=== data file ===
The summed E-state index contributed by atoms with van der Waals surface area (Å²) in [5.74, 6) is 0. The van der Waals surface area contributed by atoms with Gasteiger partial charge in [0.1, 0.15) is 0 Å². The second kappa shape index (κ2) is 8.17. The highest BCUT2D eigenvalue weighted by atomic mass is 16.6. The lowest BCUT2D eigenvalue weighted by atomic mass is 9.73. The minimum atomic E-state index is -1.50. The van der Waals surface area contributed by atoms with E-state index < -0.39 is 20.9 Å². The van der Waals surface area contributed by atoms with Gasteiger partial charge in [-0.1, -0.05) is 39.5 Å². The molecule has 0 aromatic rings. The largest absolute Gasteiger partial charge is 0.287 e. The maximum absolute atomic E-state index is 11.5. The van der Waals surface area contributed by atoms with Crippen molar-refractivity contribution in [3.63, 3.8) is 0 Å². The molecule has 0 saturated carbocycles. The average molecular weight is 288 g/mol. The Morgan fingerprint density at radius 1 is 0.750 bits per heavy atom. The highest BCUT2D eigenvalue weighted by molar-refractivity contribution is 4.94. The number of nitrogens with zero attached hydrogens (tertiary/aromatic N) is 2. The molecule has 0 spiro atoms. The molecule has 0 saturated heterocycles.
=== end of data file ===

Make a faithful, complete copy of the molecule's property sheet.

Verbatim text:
The summed E-state index contributed by atoms with van der Waals surface area (Å²) in [5.74, 6) is 0. The van der Waals surface area contributed by atoms with Gasteiger partial charge in [0.1, 0.15) is 0 Å². The second kappa shape index (κ2) is 8.17. The highest BCUT2D eigenvalue weighted by atomic mass is 16.6. The lowest BCUT2D eigenvalue weighted by atomic mass is 9.73. The minimum atomic E-state index is -1.50. The van der Waals surface area contributed by atoms with E-state index < -0.39 is 20.9 Å². The van der Waals surface area contributed by atoms with Gasteiger partial charge in [-0.1, -0.05) is 39.5 Å². The molecule has 0 aromatic rings. The largest absolute Gasteiger partial charge is 0.287 e. The maximum absolute atomic E-state index is 11.5. The van der Waals surface area contributed by atoms with Crippen molar-refractivity contribution in [3.63, 3.8) is 0 Å². The molecule has 0 saturated carbocycles. The average molecular weight is 288 g/mol. The Morgan fingerprint density at radius 1 is 0.750 bits per heavy atom. The highest BCUT2D eigenvalue weighted by molar-refractivity contribution is 4.94. The number of nitrogens with zero attached hydrogens (tertiary/aromatic N) is 2. The molecule has 0 spiro atoms. The molecule has 0 saturated heterocycles.